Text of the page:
During Key Stage 1, pupils build on work from the Early Years Foundation Stage and are taught to sound and blend unfamiliar printed words quickly and accurately using phonic knowledge and skills. Pupils develop fluency in order to read words easily and automatically. They develop pleasure in reading and increase their understanding of the books they read and listen to.

During Key Stage 2, pupils build on their fluency and develop vocabulary and the depth and breadth of their reading. Pupils continue to develop their understanding of more complex texts. They become independent, fluent and enthusiastic readers who read widely and frequently.

The overarching aim of the national curriculum for English is to promote high standards of literacy by equipping pupils with a strong command of the spoken and written word, and to develop their love of literature through widespread reading for enjoyment. 

“Sometimes the greatest discoveries involve the smallest things”


Throughout the school, science promotes curiosity about the world around us and develops a sense of excitement and enthusiasm about making new discoveries. The children are provided with opportunities to explore, investigate and question the world around them through first hand ‘hands on’ learning experiences (investigations, workshops and visits), research tasks and learning from others. This includes links with local secondary schools who are able to provide resources, expertise and workshops to broaden the children’s experiences. They develop skills for working scientifically as well as building knowledge of scientific concepts within the three main disciplines of physics, chemistry and biology.

The aims of the national curriculum for science are:

  • to develop scientific knowledge and conceptual understanding through the specific disciplines of biology, chemistry and physics 
  • to develop understanding of the nature, processes and methods of science through different types of science enquiries that help them to answer scientific questions about the world around them 
  • to be equipped with the scientific knowledge required 

(National Curriculum 2014)

At Key Stage 1, scientific learning focuses primarily on asking simple questions and recognising that they can be answered in different ways. They develop these skills through the exploration of humans including other animals, plants, uses of everyday materials, living things and their habitats, the changing seasons as well as light and forces.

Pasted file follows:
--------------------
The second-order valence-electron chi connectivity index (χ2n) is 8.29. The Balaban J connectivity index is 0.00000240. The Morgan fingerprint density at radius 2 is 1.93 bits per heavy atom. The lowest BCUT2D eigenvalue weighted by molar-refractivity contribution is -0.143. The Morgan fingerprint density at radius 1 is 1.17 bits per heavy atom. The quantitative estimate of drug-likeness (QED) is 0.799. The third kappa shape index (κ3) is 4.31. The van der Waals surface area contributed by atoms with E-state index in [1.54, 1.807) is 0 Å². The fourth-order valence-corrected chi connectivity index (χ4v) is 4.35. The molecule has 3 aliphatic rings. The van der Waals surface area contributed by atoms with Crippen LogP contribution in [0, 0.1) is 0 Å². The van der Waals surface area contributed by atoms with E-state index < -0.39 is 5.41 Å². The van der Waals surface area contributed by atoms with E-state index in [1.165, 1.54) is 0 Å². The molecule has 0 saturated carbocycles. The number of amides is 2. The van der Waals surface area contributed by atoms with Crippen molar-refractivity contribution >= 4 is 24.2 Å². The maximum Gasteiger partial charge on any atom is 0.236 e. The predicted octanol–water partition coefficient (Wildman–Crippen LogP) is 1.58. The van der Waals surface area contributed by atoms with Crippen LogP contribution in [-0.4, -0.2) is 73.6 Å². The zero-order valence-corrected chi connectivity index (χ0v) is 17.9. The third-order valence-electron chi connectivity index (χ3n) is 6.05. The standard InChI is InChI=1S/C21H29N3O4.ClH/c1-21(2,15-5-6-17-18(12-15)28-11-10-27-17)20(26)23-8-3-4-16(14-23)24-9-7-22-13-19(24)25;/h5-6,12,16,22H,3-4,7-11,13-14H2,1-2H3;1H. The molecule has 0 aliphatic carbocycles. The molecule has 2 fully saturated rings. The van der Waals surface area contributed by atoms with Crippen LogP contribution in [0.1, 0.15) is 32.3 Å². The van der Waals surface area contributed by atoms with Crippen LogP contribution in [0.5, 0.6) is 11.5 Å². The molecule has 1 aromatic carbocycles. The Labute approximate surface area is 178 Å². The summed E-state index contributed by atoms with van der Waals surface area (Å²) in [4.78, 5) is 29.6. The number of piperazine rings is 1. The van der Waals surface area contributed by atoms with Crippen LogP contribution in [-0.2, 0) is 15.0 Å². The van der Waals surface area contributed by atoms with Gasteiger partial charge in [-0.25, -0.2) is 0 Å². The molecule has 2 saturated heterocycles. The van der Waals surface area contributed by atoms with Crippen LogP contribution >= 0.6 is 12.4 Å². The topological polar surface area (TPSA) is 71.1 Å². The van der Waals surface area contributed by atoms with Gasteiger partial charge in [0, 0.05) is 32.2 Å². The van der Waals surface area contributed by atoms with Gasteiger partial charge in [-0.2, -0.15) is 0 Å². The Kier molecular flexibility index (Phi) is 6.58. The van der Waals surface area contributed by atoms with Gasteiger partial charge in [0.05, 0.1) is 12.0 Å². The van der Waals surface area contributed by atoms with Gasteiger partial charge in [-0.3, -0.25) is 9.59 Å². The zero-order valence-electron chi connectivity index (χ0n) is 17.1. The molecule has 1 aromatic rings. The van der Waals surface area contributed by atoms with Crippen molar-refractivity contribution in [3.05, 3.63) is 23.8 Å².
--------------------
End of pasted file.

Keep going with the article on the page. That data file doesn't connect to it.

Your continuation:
They develop the ability to work scientifically by

  • observing closely, using simple equipment 
  • performing simple tests 
  • identifying and classifying 
  • using their observations and ideas to suggest answers to questions 
  • gathering and recording data to help in answering questions. 
  • (National Curriculum 2014)
  • Within this phase, the children are primarily ‘hands on’, talking about their discoveries and developing scientific vocabulary through conversation. They use simple equipment and measuring devices and present their findings to others in a variety of ways, e.g. pictorially, in simple charts, through verbal presentation or demonstration.

At Key Stage 2, the children’s ability to work scientifically gradually develops, leading to children being able to select the most appropriate ways to answer science questions then plan and carry out comparative and fair tests with increasing independence. They also develop the ability to draw conclusions based on their data and observations, using evidence to justify their ideas.
By the end of the key stage, the children have developed the skills to work scientifically by

  • planning different types of scientific enquiries to answer questions, including recognising and controlling variables where necessary 
  • taking measurements, using a range of scientific equipment, with increasing accuracy and precision, taking repeat readings when appropriate 
  • recording data and results of increasing complexity using scientific diagrams and labels, classification keys, tables, scatter graphs, bar and line graphs 
  • using test results to make predictions to set up further comparative and fair tests 
  • reporting and presenting findings from enquiries, including conclusions, causal relationships and explanations of and degree of trust in results, in oral and written forms such as displays and other presentations

(National Curriculum 2014)

The children develop these skills through the study of physics (forces and magnets, light, sound, electricity, forces and magnets, earth and space), chemistry (rocks, states of matter, properties and changes of materials) and biology (plants, animals including humans, living things and their habitats, evolution and inheritance).